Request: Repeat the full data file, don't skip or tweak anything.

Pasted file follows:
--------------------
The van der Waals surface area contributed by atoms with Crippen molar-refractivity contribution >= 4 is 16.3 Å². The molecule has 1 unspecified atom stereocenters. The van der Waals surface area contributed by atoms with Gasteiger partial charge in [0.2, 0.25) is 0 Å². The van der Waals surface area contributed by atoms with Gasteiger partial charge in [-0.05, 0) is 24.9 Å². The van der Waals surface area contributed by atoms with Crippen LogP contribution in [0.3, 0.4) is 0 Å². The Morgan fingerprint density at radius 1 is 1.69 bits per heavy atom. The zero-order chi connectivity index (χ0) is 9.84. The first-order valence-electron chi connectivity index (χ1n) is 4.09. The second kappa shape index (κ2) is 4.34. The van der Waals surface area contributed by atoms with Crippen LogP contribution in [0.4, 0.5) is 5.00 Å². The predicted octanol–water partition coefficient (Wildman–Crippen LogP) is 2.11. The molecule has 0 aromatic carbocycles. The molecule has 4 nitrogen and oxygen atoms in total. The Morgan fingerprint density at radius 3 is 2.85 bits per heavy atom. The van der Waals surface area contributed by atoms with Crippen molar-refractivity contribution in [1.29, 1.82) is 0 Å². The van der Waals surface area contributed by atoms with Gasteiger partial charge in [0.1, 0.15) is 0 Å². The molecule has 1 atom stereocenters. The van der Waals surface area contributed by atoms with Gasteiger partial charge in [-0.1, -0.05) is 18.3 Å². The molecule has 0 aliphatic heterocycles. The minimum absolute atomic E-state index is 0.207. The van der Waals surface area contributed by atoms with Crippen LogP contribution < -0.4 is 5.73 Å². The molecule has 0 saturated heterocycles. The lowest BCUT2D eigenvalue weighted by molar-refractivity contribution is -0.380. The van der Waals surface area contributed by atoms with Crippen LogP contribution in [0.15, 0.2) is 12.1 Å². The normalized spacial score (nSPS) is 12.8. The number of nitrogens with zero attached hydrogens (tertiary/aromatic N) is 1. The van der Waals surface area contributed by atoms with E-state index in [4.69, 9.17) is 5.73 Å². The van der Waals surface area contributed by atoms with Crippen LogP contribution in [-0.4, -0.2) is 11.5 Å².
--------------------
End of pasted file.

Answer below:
The van der Waals surface area contributed by atoms with Crippen molar-refractivity contribution >= 4 is 16.3 Å². The molecule has 1 unspecified atom stereocenters. The van der Waals surface area contributed by atoms with Gasteiger partial charge in [0.2, 0.25) is 0 Å². The van der Waals surface area contributed by atoms with Gasteiger partial charge in [-0.05, 0) is 24.9 Å². The van der Waals surface area contributed by atoms with Crippen LogP contribution in [0.3, 0.4) is 0 Å². The Morgan fingerprint density at radius 1 is 1.69 bits per heavy atom. The zero-order chi connectivity index (χ0) is 9.84. The first-order valence-electron chi connectivity index (χ1n) is 4.09. The second kappa shape index (κ2) is 4.34. The van der Waals surface area contributed by atoms with Crippen LogP contribution in [0.4, 0.5) is 5.00 Å². The predicted octanol–water partition coefficient (Wildman–Crippen LogP) is 2.11. The molecule has 0 aromatic carbocycles. The molecule has 4 nitrogen and oxygen atoms in total. The Morgan fingerprint density at radius 3 is 2.85 bits per heavy atom. The van der Waals surface area contributed by atoms with Crippen molar-refractivity contribution in [1.29, 1.82) is 0 Å². The van der Waals surface area contributed by atoms with Gasteiger partial charge in [0.1, 0.15) is 0 Å². The molecule has 1 atom stereocenters. The van der Waals surface area contributed by atoms with Gasteiger partial charge in [-0.1, -0.05) is 18.3 Å². The molecule has 0 aliphatic heterocycles. The minimum absolute atomic E-state index is 0.207. The van der Waals surface area contributed by atoms with Crippen LogP contribution < -0.4 is 5.73 Å². The molecule has 0 saturated heterocycles. The lowest BCUT2D eigenvalue weighted by molar-refractivity contribution is -0.380. The van der Waals surface area contributed by atoms with Crippen LogP contribution in [0.15, 0.2) is 12.1 Å². The normalized spacial score (nSPS) is 12.8. The number of nitrogens with zero attached hydrogens (tertiary/aromatic N) is 1. The van der Waals surface area contributed by atoms with E-state index in [4.69, 9.17) is 5.73 Å². The van der Waals surface area contributed by atoms with Crippen LogP contribution in [-0.4, -0.2) is 11.5 Å².